The relevance and usefulness of Writer's Association has been questioned in recent years despite the fact that it is the only such organization in China. This incident is apparently a blow to the Association's already shaky reputation.

edited 2008.06.19

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There are currently 14 Comments for A vice-chairman's bad, bad poem.

Comments on A vice-chairman's bad, bad poem

Maybe they should take some advice from Amiri Baraka. He once told my class, "The job of the poet is to enlighten the people." He certainly wouldn't be happy with sugary praise for the establishment in poetry.

Wow, that's some fine fine verse. I wonder if he falls asleep at night thinking, "Critics, who needs them. I have my 'art'."

"Here is rather literal translation"
"Besides being terrible written,"
"If you are wondering what good is the association,"

Do you guys need an editor?

shame on stupid Chairman

I agree. It's terrible. But anyone who has exchanged views with Chinese about some moving issues will understand the fact that it is in the Chinese way not to despair openly and to seek for (naive) consolation in words that often sound like budget wishing-well cards. Plus, the bad translation.

"badly-written" indeed.

I know that there is a rush for the scoop or quickest post of hot news in the blogosphere, but it is kinda lame to criticize someone's writing in a post that is itself poorly written.

Articles: they're not just for the breakfast anymore.

I guess it's not "shangdong" but "shandong". I volunteer to be non-paid editor.
Just kidding... You guys did a good job and I love this website!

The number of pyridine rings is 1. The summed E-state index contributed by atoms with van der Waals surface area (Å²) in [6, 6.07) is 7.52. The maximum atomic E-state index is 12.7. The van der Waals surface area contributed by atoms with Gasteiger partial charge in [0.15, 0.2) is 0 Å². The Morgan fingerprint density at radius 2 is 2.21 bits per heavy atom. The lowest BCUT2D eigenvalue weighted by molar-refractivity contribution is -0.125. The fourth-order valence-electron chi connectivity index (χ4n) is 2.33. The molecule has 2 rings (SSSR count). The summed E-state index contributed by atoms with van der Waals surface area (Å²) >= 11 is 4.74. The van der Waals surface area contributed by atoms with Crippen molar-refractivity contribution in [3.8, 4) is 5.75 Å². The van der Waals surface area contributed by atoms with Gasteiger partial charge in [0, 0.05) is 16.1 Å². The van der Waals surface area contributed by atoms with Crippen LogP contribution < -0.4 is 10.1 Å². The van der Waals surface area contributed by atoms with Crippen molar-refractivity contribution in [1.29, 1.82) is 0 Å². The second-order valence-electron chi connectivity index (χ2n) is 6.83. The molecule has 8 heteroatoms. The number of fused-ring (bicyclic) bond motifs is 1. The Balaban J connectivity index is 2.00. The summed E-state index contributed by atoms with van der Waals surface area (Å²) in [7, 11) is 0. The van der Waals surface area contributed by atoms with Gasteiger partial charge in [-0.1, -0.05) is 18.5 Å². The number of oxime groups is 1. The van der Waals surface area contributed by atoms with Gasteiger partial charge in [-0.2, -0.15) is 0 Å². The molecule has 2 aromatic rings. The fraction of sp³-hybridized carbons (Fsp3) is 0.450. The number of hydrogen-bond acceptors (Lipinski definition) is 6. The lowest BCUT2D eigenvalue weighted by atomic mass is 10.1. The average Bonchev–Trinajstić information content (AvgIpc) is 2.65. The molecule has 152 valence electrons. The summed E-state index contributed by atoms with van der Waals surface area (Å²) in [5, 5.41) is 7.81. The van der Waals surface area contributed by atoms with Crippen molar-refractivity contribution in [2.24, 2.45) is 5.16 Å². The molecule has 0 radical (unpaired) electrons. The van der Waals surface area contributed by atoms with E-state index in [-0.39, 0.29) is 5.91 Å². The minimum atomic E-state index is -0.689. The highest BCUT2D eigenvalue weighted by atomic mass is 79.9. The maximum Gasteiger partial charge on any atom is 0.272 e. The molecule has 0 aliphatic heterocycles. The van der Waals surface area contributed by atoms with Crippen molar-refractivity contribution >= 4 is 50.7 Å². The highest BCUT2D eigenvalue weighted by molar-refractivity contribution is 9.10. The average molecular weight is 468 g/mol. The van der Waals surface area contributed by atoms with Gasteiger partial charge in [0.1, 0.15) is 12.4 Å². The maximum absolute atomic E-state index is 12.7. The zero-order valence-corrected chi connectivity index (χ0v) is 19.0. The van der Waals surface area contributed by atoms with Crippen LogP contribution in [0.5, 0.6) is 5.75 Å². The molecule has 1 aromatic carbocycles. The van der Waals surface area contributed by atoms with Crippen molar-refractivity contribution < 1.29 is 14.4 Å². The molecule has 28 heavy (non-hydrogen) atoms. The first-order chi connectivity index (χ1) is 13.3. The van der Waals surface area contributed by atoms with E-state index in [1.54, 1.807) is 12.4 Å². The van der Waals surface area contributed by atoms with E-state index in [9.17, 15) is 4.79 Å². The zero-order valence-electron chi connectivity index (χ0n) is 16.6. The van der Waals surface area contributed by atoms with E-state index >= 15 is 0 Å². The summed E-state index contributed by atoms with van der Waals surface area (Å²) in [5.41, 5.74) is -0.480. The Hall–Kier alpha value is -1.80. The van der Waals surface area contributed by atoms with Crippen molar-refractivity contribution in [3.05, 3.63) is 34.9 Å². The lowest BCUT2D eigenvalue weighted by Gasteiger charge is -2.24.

Your links and sources didn't last long on this one...

I believe the fairly literal translation missed a few points here:

1) "I only wish I could have a TV set BEFORE MY TOMB so I could watch the Olympic Games and cheer with others."

2) "I feel happy even as a ghost. " should be something like "Even as a ghost, I will feel bliss"

really gross ass-kissing performance here.

Confucius, the most famous inhabitant of Shandong province, must be rolling in his grave. Here is Spelunker's response to the Vice Chairman, in the form of a Chinese poem:


...and here is an unfairly literal translation:

There's been many disasters since ancient times;
prompting pompous poets to write rambling rhymes.
Yet the verses of children collapsed with their schools;
their voices buried beneath tofu dreg pools.
One billion and thirty million people cry with no rest; as officials are burdened and parents protest.
Facts are now hidden; news reporters disappear;
instead we see Running Fan and a cute premier.
Is the Olympic torch more important than life?
Let's see if the Olympics will heal China's strife.
As we await Sichuan government officials summer day in court;
the memory of Li Peng somehow makes a retort!

I like it in the English. Funny and ironic.


Many of the so called literati really have no soul, insensitive to the extreme. Wang is one of them. The problem is that people like him could get a position of vice-chairman from a supposedly reputable and prestigious writer's association.